Hardest break up
The book you didn’t want to end
It’s a series, rather than one book. I wish Elizabeth Jane Howard’s ‘Cazalet Chronicles’ would never end. What a master she is of unassuming quiet stories, making you care so much about the three generations of this wealthy family living through the Second World War. The lives of everyone are changed forever but particularly the women in the family; matriarch the Duchy; daughter Rachel and daughters-in-law Sybil, Villy and Zoe; and granddaughters Polly, Louise, Lydia and Clary.
The one that got away
The book in your TBR or wish list that you regret not having started yet.
I could be predictable and say War and Peace, which is still on my bookshelf and on my Kindle. But instead I’m nominating Haruki Murakami’s IQ84. I’ve been a huge Murakami fan since first reading Norwegian Wood but the hardback edition of the trilogy is sitting on my to-read shelf. I’m not sure why I don’t pick it up: its length, perhaps [the trilogy is 1300 pages], or the reviews ranging from 1* to 5*.
Guilty Reading pleasure
Harry Potter. All of them. I listen to the amazing Stephen Fry read the audio books and tend to start with The Philosopher’s Stone and listen to them back-to-back. Why? JK Rowling has created a magical world that feels fingertips away from my own, which I could possibly join if I were Muggle-born. It has everything; good v evil, great fight scenes, wonderful characters to love and hate, and Rowling is so good at the detail and the planning. No fact is included in the early books that does not have relevance in the later books. Stay alert and spot them all!
Love one, love them all
Favourite series or genre
Philip Pullman’s His Dark Materials trilogy and now The Book of Dust. Ostensibly for children but which, like an iceberg, both disguise hidden depths of philosophy, thought and backstory enough to satisfy any adult reader. Pullman is excellent at plotting and character. We root for his people in a world not unlike ours, shaped slightly differently and running in parallel, so it is easy to imagine ourselves there. Like Rowling, Pullman is a master storyteller; many adult novelists would do well to read and study him.
Your latest squeeze
Favourite read of the last 12 months
The best novel I’ve read in 2018 to date is The Heart’s Invisible Furies by Irish writer John Boyne. It is rare for me to give a book a 5* rating [my usual rating is 3] but I knew quite quickly when reading it that this would be a 5. Honest, sad, laugh-out-loud funny, touching, with paragraphs I just had to read out aloud to my husband. It is about being true to yourself, the need for honesty in relationships, and the power of love. It is the life story of one man, Cyril Avery, but also of a country and its attitudes to sexuality. The story starts in Goleen, Ireland, in 1945; a country riven by loyalty to, and hatred of, the British, at the same time in thrall to its Catholic priests whose rules were hypocritical, illogical and cruel. Cyril narrates his story, starting with how his 16-year old mother was denounced in church by the family priest for being single and pregnant.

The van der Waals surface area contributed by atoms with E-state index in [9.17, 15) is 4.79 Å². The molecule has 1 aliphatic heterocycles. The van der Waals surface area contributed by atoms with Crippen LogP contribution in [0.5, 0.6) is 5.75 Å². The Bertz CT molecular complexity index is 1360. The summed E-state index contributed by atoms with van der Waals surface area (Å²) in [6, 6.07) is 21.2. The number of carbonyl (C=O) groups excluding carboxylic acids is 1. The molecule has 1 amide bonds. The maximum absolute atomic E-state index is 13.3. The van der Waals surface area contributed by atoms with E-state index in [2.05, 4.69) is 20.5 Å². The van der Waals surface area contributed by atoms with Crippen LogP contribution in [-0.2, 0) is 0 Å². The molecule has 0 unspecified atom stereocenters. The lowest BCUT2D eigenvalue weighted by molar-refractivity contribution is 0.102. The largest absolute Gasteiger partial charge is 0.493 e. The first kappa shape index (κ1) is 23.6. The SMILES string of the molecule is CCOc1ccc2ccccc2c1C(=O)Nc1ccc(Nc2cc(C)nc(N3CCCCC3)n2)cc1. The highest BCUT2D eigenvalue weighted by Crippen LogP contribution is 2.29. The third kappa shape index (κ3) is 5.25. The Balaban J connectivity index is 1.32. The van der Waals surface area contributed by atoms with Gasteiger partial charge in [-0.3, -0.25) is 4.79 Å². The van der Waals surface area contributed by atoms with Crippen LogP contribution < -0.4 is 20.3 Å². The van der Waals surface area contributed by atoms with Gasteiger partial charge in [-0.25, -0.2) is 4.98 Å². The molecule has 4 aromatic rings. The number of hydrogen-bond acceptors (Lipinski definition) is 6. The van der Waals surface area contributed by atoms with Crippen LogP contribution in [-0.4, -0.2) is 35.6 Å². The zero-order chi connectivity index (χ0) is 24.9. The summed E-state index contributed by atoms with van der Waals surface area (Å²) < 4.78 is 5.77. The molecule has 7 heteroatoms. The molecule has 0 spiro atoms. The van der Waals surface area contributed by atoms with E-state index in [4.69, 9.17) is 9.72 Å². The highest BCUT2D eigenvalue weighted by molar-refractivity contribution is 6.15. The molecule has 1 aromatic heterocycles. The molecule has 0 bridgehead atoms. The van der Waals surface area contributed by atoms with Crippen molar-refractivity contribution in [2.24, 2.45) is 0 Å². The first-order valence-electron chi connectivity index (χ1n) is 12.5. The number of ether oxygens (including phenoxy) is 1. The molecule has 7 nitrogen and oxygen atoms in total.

Blind date for a friend
If you were to set a friend up with a blind date (book) which one would it be?
The two novels I give most often to friends are The Light Years, the first of Elizabeth Jane Howard’s ‘Cazalet Chronicles’ and The Penguin Complete Novels of Nancy Mitford. Both are wonderful books to take you to another world, away from the stress of contemporary life and into the lives of a group of people who you come to care for.
Greatest love of all
Favourite book of all time.
An impossible question to answer so I am going to nominate two [if that is allowed]. Both by Jane Austen. A predictable answer, I know, but I cannot lie and choose something else just because other people have chosen Pride and Prejudice and Sense and Sensibility. I love the wit, the observation, the sumptuous descriptions. And then I remember Austen’s circumstances, moving from place to place, dependant on others, watching, writing quietly, and I wonder even more at her achievement. None of the Bronte experience of group supportive writing around a large table. Jane was on her own, without feedback.. Could you do it?
Thanks Sandra. Some great choices in there. I really just get on a read some more of the classics. I’m a very naughty reader. Hope all goes well with your book launch. Don’t forget folks – order links are at the top of the page.
Have a fab day everyone and keep spreading the #booklove.